Director's Forum: A Blog from USPTO's Leadership
Monday Jun 06, 2011

Update on Communications and Public Engagement

Guest blog by Peter Pappas, Chief Communications Officer

Over the past year, the USPTO has made significant strides in increasing and broadening our engagement with the intellectual property community, the general public and our employees. Director David Kappos highlighted some of these efforts in this blog post from last December and we are now more visible and more engaged in more places with the innovation community. Just this year, Director Kappos spoke at South by Southwest in Austin and at the Bright Lights Conference for venture capitalists in New York City. The USPTO is being featured in mainstream, influential publications like Fast Company and The Economist, and we were featured on the front page of the New York Times in February.

We are utilizing public meetings, email blasts, online chats and webcasts to further strengthen the USPTO’s relationships with its employees, the IP community and other stakeholders. As you know, Director Kappos normally posts to this weekly blog on topics of interest to the IP community and we follow your comments about key USPTO initiatives closely. We launched a Subscription Center last December and are pleased to report that more than 25,000 have used it to subscribe to publications like our Monthly Review or Inventors Eye, our bimonthly publication for the independent inventor community. In October, we launched our Patents Data Visualization Center – or “Dashboard” on our website to give the public access to the most current key metrics on patent pendency and quality, thereby making our progress transparent and enabling the public to see how we are progressing toward our ambitious goals. Our Patents Dashboard was followed by additional dashboards for Trademarks and the Office of Policy and External Affairs (OPEA) last month.

And social media has become a growing part of our efforts. You can now find us active on Facebook and Twitter. As of today, more than 10,000 people keep up to date with us on Facebook and Twitter. And while most organizations hit a plateau in social media growth, we haven’t reached that point. On average, more than 30 people per day join one of our communities. And many are actively engaged with us and give us valuable feedback. You help share our messages with others you believe would also be interested. We read your comments on Facebook and we read your tweets and @replies on Twitter. Whenever possible, we’re also there to respond, to be helpful, and to keep the conversation going.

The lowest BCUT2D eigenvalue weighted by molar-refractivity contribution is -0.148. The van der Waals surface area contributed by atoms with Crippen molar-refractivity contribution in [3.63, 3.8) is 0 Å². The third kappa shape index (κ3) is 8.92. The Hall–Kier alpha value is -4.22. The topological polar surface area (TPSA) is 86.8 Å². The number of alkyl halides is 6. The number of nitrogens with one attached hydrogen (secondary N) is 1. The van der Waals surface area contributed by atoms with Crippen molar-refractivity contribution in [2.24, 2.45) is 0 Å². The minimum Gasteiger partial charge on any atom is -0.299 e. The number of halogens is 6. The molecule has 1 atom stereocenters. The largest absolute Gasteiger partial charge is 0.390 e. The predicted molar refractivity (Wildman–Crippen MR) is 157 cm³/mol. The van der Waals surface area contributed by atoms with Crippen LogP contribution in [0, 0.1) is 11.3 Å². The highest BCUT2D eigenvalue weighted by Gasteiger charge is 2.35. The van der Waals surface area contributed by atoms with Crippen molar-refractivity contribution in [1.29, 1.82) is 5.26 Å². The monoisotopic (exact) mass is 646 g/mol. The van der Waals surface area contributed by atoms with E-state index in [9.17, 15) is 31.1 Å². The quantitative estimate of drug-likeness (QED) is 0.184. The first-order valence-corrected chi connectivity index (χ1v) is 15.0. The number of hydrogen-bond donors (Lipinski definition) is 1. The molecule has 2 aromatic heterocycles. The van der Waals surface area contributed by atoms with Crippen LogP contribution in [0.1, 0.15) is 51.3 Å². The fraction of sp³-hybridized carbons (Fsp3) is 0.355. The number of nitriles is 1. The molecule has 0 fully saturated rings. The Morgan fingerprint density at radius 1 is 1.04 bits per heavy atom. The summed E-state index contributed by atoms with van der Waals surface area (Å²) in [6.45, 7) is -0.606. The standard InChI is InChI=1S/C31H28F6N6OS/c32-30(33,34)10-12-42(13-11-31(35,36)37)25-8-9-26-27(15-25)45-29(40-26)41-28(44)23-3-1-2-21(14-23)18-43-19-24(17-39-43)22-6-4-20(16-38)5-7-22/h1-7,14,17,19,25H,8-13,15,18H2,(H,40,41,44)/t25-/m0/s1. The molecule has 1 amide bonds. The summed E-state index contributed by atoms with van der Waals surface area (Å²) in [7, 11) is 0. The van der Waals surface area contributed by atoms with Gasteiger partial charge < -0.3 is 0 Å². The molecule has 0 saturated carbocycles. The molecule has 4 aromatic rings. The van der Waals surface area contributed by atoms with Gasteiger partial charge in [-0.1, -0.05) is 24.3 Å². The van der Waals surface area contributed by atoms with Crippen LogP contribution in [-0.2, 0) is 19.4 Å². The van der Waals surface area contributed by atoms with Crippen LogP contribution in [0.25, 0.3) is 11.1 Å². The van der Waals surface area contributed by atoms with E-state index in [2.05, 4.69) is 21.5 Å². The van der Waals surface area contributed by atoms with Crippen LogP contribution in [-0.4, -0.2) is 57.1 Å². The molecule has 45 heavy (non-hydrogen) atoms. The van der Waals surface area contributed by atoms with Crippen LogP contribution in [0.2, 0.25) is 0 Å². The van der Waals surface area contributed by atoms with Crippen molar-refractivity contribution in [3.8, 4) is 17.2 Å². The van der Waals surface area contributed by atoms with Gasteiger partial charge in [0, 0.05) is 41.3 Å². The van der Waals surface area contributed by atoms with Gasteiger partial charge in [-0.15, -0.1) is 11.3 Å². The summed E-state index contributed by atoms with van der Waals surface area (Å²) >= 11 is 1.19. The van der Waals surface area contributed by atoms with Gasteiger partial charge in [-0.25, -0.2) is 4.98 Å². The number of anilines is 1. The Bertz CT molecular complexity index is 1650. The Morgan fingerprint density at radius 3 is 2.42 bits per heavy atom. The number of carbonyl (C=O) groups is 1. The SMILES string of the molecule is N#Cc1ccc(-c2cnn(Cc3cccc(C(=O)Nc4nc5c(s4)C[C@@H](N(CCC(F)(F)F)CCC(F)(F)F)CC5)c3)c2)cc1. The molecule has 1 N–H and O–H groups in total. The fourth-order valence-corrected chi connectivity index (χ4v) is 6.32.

In coming weeks, we’ll be growing our presence on YouTube where we plan to highlight videos that teach you more about the USPTO and how to work with us, as well as stories from companies around the nation who are spurring innovation and growing jobs because of the patents they’ve received on their inventions.

In short, we are communicating with and engaging the public like never before, and we believe that this engagement not only keeps you informed of what we are doing, but also gives us vital feedback with which we can make better decisions. Ultimately, the real value in our publications and our social media presence comes from you. By engaging with us and others in our public social space, we get a better sense of what you “like” (to borrow a favorite Facebook term) about us and what we need to be doing better. Please continue to subscribe to our various publications and continue to stay in touch with us via social media. You have a voice at the USPTO and we are listening.


You could improve the USPTO engagement with the public by improving your online patent search system so that it would be similar to the more powerful search systems available at the USPTO public search room. This would help the numerous USPTO users who do not live near this fine resource. When the public can do better patent searches online, they will be more motivated to submit patent applications and these applications will be higher in quality. Since many Americans have high-speed Internet connections, they could use a feature-rich online search system. Good Internet patent searches are a key factor for increased public engagement with the USPTO.

Posted by Nickolaus E. Leggett on June 08, 2011 at 10:53 PM EDT #

@ Nickolaus: I agree that the USPTO's online patent search system is pretty weak. However, Google's free search is so good that I do not think the office need bother improving their system, especially with their current budget constraints. Our firm has access to a number of commercial (and I presume expensive) search systems but I still find my self using Google more often than not.

Posted by Charles on June 14, 2011 at 02:27 PM EDT #

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